That, and former DHS assistant secretary of counterterrorism and threat prevention Elizabeth Neumann says that everybody who had been trying to keep Trump in check to protect the country has already left. There’s no one to resign en masse in protest.

        • BobCon says:

          I think Marinela’s point is that the people we always hear about — add McGahn to the list — who are secret resisters are liars.

          If McGahn, Kelly, Bolton, Mattis, Spicer, Cohen, Coats, Tillerson, McMaster, Priebus and everyone else who will be writing a book had thrown down the gauntlet together (and the myth is that there are many who feel that way), Trump would have been neutered. If Sasse and Collins and McCain and Corker decided to demand enforcement of the law as a precondition for movement on tax cuts and judges, we wouldn’t be in this mess.

          The reason none of them did anything is because they aren’t secret good guys.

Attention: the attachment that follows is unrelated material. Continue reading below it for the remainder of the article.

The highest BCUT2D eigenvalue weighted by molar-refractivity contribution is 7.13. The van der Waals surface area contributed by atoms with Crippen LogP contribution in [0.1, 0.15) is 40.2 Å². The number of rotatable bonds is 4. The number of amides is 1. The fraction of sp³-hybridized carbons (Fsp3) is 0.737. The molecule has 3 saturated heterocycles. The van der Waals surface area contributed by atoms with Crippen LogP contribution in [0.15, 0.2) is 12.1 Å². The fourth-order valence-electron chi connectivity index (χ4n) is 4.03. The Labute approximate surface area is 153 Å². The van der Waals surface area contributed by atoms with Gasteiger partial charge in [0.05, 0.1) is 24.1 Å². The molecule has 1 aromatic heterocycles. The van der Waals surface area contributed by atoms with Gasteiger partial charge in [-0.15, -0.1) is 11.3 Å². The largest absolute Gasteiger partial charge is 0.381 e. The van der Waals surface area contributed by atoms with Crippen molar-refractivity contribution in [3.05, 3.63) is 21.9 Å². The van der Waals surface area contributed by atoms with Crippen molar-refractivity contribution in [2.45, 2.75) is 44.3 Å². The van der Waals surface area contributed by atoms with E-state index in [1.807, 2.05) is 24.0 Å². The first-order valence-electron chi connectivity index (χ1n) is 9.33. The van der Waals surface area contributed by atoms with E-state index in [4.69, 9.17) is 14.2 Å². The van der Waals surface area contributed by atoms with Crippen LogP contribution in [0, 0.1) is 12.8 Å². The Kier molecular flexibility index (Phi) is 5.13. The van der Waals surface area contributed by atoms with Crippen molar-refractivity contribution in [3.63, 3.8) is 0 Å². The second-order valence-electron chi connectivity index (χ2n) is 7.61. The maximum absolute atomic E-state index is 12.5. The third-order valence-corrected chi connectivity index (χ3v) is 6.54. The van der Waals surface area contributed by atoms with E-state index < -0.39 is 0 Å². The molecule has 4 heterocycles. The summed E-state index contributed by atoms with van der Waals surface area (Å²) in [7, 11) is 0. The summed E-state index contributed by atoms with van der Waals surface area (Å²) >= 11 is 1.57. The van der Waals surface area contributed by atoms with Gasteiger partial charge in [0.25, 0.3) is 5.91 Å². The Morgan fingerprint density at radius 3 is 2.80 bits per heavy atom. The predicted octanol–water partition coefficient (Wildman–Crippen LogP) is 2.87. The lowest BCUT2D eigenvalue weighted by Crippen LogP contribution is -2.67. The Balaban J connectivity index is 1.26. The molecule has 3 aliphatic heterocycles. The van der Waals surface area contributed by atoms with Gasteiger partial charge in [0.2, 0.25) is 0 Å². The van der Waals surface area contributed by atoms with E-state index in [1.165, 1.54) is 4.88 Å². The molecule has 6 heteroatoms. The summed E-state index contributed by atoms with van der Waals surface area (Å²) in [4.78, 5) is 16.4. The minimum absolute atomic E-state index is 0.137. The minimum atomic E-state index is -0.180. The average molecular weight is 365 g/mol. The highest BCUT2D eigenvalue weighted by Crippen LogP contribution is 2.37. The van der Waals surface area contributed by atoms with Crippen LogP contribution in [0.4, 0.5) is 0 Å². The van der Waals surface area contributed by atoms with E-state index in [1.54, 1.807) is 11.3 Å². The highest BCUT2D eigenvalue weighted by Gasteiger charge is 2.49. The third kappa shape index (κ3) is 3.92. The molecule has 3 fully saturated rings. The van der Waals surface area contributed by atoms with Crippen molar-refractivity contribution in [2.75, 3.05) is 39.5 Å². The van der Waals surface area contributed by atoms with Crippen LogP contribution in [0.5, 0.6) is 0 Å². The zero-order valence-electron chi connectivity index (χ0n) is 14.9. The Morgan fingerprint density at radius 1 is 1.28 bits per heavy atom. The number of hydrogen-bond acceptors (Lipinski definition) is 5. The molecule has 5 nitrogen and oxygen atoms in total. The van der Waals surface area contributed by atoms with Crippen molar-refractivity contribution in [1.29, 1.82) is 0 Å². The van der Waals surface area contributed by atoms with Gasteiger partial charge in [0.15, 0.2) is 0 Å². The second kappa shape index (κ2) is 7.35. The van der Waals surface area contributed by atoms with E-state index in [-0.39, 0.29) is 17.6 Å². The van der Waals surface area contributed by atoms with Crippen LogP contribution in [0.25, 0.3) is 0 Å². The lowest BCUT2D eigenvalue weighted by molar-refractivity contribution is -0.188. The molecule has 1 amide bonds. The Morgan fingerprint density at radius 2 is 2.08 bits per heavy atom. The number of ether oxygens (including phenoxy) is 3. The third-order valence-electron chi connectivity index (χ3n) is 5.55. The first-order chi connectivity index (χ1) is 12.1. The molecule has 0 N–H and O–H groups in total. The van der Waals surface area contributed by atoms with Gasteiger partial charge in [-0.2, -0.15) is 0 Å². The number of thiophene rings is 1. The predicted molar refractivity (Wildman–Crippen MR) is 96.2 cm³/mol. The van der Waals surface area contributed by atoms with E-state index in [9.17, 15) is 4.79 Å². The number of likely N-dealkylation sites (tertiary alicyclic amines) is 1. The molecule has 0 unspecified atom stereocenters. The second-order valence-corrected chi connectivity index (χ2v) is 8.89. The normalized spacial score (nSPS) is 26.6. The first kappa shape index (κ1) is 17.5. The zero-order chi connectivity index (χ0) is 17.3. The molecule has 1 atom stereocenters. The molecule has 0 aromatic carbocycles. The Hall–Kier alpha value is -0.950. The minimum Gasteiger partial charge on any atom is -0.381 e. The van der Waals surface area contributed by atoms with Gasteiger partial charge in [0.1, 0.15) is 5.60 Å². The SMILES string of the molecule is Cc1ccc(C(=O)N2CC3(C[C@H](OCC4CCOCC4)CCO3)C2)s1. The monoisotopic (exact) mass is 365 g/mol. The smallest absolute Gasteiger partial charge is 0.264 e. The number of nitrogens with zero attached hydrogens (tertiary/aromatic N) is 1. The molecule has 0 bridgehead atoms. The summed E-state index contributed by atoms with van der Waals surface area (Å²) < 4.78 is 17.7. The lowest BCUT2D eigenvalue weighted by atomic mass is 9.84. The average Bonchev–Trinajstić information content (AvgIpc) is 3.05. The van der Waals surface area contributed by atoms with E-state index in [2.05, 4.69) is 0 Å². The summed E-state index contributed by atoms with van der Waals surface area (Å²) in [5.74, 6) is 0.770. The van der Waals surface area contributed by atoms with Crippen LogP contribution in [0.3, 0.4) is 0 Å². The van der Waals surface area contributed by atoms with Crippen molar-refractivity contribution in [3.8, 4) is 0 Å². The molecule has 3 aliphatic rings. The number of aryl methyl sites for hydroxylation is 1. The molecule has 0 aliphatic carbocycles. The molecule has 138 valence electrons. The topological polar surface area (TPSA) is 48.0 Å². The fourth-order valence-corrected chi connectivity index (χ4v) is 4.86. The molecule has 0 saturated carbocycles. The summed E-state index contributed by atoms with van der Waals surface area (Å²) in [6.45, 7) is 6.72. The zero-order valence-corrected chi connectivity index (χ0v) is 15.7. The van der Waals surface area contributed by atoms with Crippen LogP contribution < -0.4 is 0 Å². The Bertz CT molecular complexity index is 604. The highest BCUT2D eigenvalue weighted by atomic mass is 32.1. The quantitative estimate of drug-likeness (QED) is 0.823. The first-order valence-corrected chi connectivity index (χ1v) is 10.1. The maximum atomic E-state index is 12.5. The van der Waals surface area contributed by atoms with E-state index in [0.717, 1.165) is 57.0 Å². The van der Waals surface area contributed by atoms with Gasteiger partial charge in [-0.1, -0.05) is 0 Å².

It’s true the House Dems bumbled, but all of these guys had the option to act while Ryan was still in charge. There was no secret on January 22 2017 who Trump was. They didn’t care about America.

          • earlofhuntingdon says:

            “I think Marinela’s point is that the people we always hear about…who are secret resisters [like McGahn] are liars.” Agree. I don’t think anyone is arguing the contrary. But this proposal goes nowhere:

            “People around Trump can easily stop him, by resigning in mass, and volunteer to testify in front of the House Congress, under oath, with what they know about the illegalities of the Trump administration.”